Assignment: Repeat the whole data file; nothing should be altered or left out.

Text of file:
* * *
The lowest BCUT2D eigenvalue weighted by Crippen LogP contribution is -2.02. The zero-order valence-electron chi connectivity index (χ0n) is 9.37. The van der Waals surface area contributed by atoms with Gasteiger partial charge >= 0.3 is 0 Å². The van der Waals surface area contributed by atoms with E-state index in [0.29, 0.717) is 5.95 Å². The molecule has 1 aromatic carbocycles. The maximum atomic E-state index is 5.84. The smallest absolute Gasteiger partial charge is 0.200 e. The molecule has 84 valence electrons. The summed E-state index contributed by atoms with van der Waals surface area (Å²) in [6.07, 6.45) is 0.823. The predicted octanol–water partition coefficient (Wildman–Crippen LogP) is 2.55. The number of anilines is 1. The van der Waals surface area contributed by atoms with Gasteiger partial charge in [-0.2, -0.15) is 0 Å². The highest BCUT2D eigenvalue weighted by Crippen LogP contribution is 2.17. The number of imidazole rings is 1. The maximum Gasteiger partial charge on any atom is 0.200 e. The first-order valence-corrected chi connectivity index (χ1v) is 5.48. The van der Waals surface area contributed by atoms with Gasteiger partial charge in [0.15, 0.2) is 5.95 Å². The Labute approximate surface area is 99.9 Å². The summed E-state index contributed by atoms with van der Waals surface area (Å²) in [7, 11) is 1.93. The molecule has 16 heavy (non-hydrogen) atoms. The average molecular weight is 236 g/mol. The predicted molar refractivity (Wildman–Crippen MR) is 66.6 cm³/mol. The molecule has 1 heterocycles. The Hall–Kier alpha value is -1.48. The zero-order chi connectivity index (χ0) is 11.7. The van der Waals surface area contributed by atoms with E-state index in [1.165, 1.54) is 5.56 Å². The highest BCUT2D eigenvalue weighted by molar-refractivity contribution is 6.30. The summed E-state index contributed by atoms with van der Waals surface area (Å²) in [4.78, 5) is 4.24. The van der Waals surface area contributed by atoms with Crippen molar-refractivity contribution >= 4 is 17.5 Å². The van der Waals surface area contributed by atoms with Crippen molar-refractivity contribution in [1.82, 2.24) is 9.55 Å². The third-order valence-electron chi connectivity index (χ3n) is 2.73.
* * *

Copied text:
The lowest BCUT2D eigenvalue weighted by Crippen LogP contribution is -2.02. The zero-order valence-electron chi connectivity index (χ0n) is 9.37. The van der Waals surface area contributed by atoms with Gasteiger partial charge >= 0.3 is 0 Å². The van der Waals surface area contributed by atoms with E-state index in [0.29, 0.717) is 5.95 Å². The molecule has 1 aromatic carbocycles. The maximum atomic E-state index is 5.84. The smallest absolute Gasteiger partial charge is 0.200 e. The molecule has 84 valence electrons. The summed E-state index contributed by atoms with van der Waals surface area (Å²) in [6.07, 6.45) is 0.823. The predicted octanol–water partition coefficient (Wildman–Crippen LogP) is 2.55. The number of anilines is 1. The van der Waals surface area contributed by atoms with Gasteiger partial charge in [-0.2, -0.15) is 0 Å². The highest BCUT2D eigenvalue weighted by Crippen LogP contribution is 2.17. The number of imidazole rings is 1. The maximum Gasteiger partial charge on any atom is 0.200 e. The first-order valence-corrected chi connectivity index (χ1v) is 5.48. The van der Waals surface area contributed by atoms with Gasteiger partial charge in [0.15, 0.2) is 5.95 Å². The Labute approximate surface area is 99.9 Å². The summed E-state index contributed by atoms with van der Waals surface area (Å²) in [7, 11) is 1.93. The molecule has 16 heavy (non-hydrogen) atoms. The average molecular weight is 236 g/mol. The predicted molar refractivity (Wildman–Crippen MR) is 66.6 cm³/mol. The molecule has 1 heterocycles. The Hall–Kier alpha value is -1.48. The zero-order chi connectivity index (χ0) is 11.7. The van der Waals surface area contributed by atoms with E-state index in [1.165, 1.54) is 5.56 Å². The highest BCUT2D eigenvalue weighted by molar-refractivity contribution is 6.30. The summed E-state index contributed by atoms with van der Waals surface area (Å²) in [4.78, 5) is 4.24. The van der Waals surface area contributed by atoms with Crippen molar-refractivity contribution >= 4 is 17.5 Å². The van der Waals surface area contributed by atoms with Crippen molar-refractivity contribution in [1.82, 2.24) is 9.55 Å². The third-order valence-electron chi connectivity index (χ3n) is 2.73.